Today I celebrated Easter in a churchless fashion.
To commemorate the resurrection of Jesus from the dead, I read a fascinating chapter in Steven Cave's book, "Immortality: The Quest to Live Forever and How It Drives Civilization."
The chapter, St. Paul and the Cannibals, dealt with one of the four paths by which immortality is sought: Resurrection. Cave describes it as, "Although we must physically die, nonetheless we can physically rise again with the bodies we knew in life."
(The other three paths are Staying Alive, Soul, and Legacy.)
Cave related the familiar Biblical tale of Christian-hating Saul becoming Jesus-loving Paul after he had a divine vision on the road to Damascus. Paul then spent the rest of his days preaching the glory of "Christ is risen!" even though he never met Christ.
For believers back then, resurrection was entirely bodily.
There's nothing in the Bible that suggests we have souls which go to heaven. This is a new-fangled belief, made necessary by the two thousand year wait for the Second Coming, which never comes, notwithstanding all the predictions that it's right around the corner.
Cave points out that Jesus was afraid of dying. The Bible says he was "agitated and distressed," "deeply grieved," and cried out on the cross "My God, my God, why have you forsaken me?" Not the behavior of someone who knows that he has an immortal soul.
Indeed, it is only if death ordinarily means dread and extinction that we can make sense of the Jesus story at all. If we all have immortal souls that by nature live on after our deaths, then there would have been nothing special about Christ subsequently appearing to his apostles. The belief that people live on as spirits was common in the time.
...In other words, in its early days Christianity needed a belief in death and resurrection -- as opposed to belief in an immortal soul. That was, in modern marketing parlance, it's unique selling point.
Of course, there's no demonstrable evidence that Jesus, or anybody else, ever has come back from the dead in a bodily form (or a soul form, for that matter). So Christian theologians have spent a lot of time and effort in trying to make the evident absurdity of resurrection seem less absurd.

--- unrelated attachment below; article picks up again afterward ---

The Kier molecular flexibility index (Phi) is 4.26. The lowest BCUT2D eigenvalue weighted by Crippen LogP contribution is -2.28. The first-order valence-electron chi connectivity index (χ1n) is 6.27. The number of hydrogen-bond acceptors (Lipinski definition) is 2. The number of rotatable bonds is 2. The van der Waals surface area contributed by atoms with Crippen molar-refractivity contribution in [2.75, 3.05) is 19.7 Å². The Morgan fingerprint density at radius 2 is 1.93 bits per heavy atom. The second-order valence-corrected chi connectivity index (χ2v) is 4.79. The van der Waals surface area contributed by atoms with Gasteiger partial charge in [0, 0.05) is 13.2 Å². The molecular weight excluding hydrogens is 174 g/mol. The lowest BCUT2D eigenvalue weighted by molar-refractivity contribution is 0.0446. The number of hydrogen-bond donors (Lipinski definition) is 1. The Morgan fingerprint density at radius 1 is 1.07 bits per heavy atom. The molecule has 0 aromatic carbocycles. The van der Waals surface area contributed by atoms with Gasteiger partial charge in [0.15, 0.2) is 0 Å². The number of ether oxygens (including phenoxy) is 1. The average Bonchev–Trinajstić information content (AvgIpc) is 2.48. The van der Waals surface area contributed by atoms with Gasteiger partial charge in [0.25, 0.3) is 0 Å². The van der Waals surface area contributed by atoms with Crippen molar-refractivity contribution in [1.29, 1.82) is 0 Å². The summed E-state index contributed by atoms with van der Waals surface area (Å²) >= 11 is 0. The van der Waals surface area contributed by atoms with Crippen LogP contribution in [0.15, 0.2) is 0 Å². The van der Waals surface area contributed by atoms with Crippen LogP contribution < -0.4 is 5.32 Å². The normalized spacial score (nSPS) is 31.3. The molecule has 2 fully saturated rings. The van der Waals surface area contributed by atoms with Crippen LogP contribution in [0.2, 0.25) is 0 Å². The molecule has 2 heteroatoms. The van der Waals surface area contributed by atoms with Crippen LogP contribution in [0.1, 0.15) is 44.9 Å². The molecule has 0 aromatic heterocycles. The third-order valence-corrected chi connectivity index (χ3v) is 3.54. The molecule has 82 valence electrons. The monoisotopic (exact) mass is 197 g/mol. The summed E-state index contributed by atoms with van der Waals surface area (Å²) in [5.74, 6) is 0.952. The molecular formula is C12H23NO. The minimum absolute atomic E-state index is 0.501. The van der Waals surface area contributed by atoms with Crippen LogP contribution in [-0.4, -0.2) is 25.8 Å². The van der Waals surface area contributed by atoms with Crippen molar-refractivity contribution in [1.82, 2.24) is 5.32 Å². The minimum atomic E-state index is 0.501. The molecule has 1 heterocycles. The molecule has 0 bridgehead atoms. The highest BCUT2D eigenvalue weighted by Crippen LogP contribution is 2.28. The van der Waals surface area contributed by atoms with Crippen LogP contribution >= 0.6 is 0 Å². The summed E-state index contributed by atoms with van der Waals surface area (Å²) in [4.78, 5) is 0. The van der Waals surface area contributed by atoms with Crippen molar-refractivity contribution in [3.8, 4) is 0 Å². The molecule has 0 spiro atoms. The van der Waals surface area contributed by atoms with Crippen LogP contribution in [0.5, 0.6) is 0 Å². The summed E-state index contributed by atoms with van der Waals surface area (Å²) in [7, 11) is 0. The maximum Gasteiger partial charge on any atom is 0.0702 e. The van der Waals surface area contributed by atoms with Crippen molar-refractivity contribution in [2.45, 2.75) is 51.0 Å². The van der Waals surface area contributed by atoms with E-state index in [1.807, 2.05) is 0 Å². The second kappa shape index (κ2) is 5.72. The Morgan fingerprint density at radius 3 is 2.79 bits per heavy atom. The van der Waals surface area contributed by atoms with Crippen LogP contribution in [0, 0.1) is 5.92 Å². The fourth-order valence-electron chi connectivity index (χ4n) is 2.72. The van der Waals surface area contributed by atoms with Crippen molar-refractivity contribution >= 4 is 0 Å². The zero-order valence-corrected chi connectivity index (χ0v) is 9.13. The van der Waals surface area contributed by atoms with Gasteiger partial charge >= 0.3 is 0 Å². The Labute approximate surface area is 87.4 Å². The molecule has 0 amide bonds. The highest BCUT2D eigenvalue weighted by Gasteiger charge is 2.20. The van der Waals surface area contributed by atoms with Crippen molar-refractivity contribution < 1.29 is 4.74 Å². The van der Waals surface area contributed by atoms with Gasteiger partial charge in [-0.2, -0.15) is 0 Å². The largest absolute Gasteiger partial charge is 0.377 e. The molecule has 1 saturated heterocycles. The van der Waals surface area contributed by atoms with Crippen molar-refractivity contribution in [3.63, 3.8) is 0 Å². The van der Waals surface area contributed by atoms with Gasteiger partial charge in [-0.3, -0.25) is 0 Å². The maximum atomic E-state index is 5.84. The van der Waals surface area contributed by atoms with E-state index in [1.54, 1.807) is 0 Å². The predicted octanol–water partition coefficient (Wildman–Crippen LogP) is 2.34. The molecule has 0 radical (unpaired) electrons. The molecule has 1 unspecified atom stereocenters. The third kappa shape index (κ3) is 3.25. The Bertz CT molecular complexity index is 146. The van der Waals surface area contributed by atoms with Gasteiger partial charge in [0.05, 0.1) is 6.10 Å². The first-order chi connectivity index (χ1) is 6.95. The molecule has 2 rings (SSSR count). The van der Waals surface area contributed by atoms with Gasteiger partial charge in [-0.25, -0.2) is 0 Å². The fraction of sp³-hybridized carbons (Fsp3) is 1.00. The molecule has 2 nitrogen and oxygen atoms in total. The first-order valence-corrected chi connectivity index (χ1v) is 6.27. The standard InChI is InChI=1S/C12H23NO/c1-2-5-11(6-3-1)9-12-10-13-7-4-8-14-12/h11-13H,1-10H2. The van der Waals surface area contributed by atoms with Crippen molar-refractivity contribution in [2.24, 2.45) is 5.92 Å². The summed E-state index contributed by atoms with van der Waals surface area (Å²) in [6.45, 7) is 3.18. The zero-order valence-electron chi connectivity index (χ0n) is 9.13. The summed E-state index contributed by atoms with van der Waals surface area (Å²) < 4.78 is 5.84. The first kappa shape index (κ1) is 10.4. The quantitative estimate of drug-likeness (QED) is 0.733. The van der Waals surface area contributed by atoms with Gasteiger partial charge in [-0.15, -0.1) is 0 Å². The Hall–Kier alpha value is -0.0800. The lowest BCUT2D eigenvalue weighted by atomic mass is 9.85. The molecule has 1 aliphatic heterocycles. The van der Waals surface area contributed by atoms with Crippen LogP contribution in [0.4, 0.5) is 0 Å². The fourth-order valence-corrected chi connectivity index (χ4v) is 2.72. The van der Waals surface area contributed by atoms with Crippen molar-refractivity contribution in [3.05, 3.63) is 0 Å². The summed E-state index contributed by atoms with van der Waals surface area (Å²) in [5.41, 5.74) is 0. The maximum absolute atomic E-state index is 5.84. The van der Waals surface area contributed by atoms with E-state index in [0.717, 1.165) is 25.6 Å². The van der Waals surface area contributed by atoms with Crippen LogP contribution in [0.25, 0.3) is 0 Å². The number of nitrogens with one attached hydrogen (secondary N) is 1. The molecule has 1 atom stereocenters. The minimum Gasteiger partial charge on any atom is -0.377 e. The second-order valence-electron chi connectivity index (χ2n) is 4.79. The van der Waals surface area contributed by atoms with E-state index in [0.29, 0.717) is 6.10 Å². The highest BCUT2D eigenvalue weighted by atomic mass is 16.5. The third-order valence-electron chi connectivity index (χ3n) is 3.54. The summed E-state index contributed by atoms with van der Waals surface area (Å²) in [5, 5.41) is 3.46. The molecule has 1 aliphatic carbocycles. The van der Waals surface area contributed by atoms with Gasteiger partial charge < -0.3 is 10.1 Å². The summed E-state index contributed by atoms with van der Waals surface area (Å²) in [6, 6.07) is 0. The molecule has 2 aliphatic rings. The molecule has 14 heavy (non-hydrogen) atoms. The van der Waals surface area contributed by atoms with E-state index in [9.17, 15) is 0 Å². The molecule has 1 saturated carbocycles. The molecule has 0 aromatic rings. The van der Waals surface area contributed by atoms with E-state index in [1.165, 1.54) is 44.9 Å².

A basic problem is that once dead, the human body soon disintegrates. Possibly, though, God gathers up all the bits and pieces (atoms) of which you're made and reconstitutes them like gluing together a broken statue.
This, says Cave, is the Reassembly View of resurrection. It has at least three major challenges:
The first of these is what I will call the Cannibal Problem. Imagine that before you had a chance to repair your broken statue, I grabbed a bit and used it for a statue that I was making. If you wanted to make your statue whole again, you could only do it by breaking mine and taking your bit back.
...during the Roman persecution, many Christians were fed to wild beasts in the arenas. Some of those beasts -- wild boars for example -- might then have been served up for the post-circus feast. So people would have been eating animal flesh that was in part made of human flesh and that in turn became part of their flesh.
Or simpler still is cannibalism. If a cannibal comes to be made up of bits that once belonged to another human, then even God could not re-create them both whole on the day of the resurrection.
Here's the next challenge.
I will call this the Transformation Problem; like the Cannibal Problem, it is almost as old as Christianity itself. The argument runs like this: on the one hand, resurrectionists claim that your resurrected body is made of the same bits as you, put together in the same way. This, after all, is what makes the old you and the new you one and the person.
But on the other hand, when you die, you might be old, withered, arthritic, senile, and riddled with cancer. Yet this is not how believers imagine the inhabitants of the resurrection paradise... Indeed, most Christian resurrectionists are convinced there will be no sickness in paradise, nor any need for eating and drinking, and everyone will be beautiful and perfect.
Lastly, there's the Duplication Problem.
We have just seen that we replace roughtly 98 percent of our atoms every year. It is indeed entirely possible that, through this process of replacement and renewal, you now do not have a single atom in common with yourself as a five-year-old.
But if that is so, then God could not only reassemble the current you, were you now to die, but he could also simultaneously reassemble the five-year-old you. And the reassembled five-year-old you would have just as much claim to be you as the reassembled adult version: both would be made of atoms that composed you at a certain time and would be put together just as you were.
Well, these problems don't bother me, because I don't believe in bodily resurrection. Or any kind of resurrection. If I die and find that somehow I'm still me, then I'll believe.
Until then (and "then" is extremely unlikely) resurrection strikes me as just a weird religious notion. Interestingly, Stephen Cave says that most Christians in this country agree.
One 2006 survey showed that, although 80 percent of Americans belong to one of the three Abrahamic religions, only just over 30 percent of Americans believe they will be resurrected. This means a majority of believers -- totaling half of all Americans -- do not believe one of the core dogmas of their faith.